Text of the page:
This is an archived article and the information in the article may be outdated. Please look at the time stamp on the story to see when it was last updated.

JEFFERSON CITY, Mo. – Some lawmakers in Missouri are talking about changing the way Missourians vote and even getting rid of the presidential primary election to save money.

Members of the House Elections and Elected Officials Committee discussed only allowing Missouri voters to use paper ballots. Rep. Peggy McGaugh (R-Carrollton) is the sponsor of House Bill 1065, a large election bill, which includes doing away with Missourians voting in the presidential preference primary election.

“It totally eliminates that particular primary that is held every four years,” McGaugh said.

She said that election costs the state $9 million. Election clerks from around the state testified in favor of the bill.

“With the cost of $55,546 for Johnson County, that breaks out to $31.47 per voter, so that’s a pretty expensive election,” Johnson County Clerk Diane Thompson said.

Instead of voters deciding which two candidates would be nominated for president, it would be up to the party’s caucus. Before 2000, that’s how Missouri nominated a candidate for president. This 2020 primary election was just the sixth president preference primary election in Missouri. 

HB 1065 would also allow an absentee ballot to count if the voter dies after the ballot is cast. McGaugh testified saying some counties count the vote while others don’t.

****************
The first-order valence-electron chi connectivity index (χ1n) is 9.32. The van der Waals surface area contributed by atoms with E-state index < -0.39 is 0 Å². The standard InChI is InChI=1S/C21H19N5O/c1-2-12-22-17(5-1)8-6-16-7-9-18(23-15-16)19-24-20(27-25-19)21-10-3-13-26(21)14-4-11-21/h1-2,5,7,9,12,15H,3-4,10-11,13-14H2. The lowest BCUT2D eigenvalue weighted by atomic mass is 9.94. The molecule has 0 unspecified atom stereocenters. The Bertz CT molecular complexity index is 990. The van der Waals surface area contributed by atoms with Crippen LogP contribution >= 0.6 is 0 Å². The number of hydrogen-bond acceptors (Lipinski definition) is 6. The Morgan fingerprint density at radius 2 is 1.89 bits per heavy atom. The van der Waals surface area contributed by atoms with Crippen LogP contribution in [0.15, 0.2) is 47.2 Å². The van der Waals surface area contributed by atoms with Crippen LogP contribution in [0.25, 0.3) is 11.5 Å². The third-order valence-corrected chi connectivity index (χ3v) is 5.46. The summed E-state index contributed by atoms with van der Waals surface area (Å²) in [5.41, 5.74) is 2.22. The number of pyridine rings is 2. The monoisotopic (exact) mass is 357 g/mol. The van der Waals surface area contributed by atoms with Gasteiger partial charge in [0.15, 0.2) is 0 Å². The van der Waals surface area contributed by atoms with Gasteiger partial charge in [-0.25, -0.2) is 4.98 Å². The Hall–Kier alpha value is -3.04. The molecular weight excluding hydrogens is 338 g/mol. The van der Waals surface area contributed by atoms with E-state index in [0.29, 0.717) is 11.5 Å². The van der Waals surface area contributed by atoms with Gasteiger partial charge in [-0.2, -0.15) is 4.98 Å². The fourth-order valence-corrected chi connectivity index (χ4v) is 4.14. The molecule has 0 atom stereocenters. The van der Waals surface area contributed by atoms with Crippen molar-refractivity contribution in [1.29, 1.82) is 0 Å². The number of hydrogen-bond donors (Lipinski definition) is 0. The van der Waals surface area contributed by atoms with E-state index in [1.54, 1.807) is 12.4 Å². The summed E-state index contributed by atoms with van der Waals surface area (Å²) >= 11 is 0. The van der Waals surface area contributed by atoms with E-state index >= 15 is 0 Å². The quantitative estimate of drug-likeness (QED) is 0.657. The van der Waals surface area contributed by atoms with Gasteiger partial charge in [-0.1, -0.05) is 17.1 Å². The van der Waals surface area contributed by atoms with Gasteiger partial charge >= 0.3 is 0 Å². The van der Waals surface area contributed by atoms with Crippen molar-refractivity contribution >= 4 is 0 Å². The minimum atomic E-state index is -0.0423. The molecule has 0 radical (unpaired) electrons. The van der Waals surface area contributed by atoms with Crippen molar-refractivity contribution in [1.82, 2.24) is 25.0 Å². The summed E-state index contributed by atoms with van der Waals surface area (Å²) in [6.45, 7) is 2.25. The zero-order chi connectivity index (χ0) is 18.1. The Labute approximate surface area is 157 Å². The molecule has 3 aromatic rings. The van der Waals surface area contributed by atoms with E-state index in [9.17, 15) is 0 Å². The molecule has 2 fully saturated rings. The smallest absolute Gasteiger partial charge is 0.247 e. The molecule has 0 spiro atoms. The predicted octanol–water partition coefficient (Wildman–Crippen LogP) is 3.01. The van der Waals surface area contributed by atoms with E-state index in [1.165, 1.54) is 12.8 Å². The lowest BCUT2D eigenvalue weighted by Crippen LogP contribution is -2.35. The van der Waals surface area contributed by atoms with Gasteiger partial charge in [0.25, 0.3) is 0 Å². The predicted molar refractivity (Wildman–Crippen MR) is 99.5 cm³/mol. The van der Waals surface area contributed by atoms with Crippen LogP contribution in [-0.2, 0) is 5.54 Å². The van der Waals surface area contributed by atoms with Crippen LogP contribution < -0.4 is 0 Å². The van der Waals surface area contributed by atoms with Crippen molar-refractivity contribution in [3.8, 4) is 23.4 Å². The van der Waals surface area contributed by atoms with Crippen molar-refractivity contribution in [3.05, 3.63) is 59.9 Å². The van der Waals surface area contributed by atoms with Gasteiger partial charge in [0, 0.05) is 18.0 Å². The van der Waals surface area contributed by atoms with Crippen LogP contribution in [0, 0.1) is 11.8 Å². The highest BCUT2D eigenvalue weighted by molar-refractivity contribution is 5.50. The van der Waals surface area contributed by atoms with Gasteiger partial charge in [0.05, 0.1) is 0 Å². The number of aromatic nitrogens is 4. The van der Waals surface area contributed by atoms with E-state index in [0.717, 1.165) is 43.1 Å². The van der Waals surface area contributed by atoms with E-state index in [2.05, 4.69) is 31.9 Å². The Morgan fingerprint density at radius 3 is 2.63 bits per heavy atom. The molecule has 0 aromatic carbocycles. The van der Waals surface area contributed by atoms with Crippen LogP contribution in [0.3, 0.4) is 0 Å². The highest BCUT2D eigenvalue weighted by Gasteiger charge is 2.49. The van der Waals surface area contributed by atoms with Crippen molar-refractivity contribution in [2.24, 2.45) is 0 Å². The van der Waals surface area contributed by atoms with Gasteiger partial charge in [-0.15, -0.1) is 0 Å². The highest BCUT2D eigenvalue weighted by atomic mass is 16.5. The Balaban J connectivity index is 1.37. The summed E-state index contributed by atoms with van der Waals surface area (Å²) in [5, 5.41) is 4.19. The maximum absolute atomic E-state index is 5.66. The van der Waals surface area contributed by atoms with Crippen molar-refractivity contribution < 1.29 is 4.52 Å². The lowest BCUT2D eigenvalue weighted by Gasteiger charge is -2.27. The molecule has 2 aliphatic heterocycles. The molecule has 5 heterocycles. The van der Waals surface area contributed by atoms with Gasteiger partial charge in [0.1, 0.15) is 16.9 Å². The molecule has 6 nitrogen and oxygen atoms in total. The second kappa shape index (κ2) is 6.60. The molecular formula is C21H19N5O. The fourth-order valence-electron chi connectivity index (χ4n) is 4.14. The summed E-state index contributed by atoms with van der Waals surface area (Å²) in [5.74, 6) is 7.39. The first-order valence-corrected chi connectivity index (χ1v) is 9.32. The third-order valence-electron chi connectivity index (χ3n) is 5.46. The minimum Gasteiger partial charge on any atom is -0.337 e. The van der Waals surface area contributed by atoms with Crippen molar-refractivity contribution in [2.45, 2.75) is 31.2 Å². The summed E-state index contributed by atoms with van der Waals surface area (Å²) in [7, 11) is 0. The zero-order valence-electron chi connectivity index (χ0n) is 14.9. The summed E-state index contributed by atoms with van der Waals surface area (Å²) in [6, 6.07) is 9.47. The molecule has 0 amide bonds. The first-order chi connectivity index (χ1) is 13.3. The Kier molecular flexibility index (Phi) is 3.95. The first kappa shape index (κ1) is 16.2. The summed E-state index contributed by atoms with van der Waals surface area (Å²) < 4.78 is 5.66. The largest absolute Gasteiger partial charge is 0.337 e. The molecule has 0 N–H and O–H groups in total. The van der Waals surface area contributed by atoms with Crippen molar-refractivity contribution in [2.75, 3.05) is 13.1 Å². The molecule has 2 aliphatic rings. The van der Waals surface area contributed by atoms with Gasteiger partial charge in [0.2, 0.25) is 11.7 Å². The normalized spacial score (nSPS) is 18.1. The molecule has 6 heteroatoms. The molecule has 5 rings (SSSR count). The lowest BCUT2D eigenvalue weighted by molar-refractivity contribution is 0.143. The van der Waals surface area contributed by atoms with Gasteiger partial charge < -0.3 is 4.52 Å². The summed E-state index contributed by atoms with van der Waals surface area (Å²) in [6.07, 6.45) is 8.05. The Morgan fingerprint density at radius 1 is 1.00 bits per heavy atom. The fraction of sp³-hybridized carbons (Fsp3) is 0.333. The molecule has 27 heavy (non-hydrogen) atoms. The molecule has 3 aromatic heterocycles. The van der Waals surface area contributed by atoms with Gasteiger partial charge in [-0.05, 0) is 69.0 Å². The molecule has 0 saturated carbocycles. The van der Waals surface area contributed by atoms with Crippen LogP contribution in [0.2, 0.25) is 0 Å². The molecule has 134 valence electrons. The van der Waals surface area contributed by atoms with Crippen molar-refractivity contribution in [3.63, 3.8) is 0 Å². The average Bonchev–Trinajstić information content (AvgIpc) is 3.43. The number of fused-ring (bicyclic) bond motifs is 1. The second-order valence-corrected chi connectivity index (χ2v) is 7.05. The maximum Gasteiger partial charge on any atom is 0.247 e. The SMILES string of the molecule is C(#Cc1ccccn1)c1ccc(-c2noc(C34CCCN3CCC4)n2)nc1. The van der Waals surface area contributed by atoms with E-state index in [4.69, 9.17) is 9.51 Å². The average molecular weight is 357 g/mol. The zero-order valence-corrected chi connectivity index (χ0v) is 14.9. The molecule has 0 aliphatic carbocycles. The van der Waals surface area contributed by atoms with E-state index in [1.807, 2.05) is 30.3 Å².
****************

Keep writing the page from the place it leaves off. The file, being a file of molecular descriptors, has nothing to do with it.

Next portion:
“Larger jurisdictions, it’s just not feasible and i wouldn’t have any idea how they could search their public records to find if anybody has died once they voted,” Livingston County Clerk Sherry Parks said.

Under McGaugh’s bill, local election authorities wouldn’t have to wait until election day to count absentee ballots. It would allow for absentee ballots to be considered “cast” the day they are received, meaning it can be counted.

Another piece of the legislation would allow those using an absentee ballot without an excuse would have three weeks to fill out their ballot, instead of six, but then voters would be able to return it to a drop box.

“It has come to our attention that last year when we used the COVID excuse, that people really needed an outlet to be able to get their ballot delivered,” McGaugh said.

Greene County Clerk Shane Schoeller testified in front of the House committee, expressing his concerns for the drop boxes.

“I get concerned with how those drop boxes could be from one county to the other,” Schoeller said. “When I read the language, it is not clear who would be the definer of that. Not only in the terms of the specifications of the drop box, but how the security of that drop box is monitored.”

Deputy Secretary of State Trish Vincent said the secretary of state’s office would be in charge of the boxes.

No one spoke in opposition of McGaugh’s bill during the hearing.

“Related to the ballot box, the secretary intends to write very succinct rules to outline how those boxes will be secured, where they will be placed and how they will be maintained,” Vincent said. “I think it’s a desire to treat everybody the same.”

Rep. Justin Hill (R-Lake St. Louis) also presented House Bill 842, which would require Missourians to vote by paper ballot only. This legislation would allow for disabled voters to touch screen machines until 2024, then those voters will be required to use ballot marking devices.

The third bill read during the committee was House Bill 738, sponsored by Rep. Don Rone (R-Portageville), which includes similar provisions to McGaugh’s bill, but also includes candidates to select poll watchers at their own expense to monitor elections.

None of the bills were voted out of committee, but the chairman said members will do so in the coming week.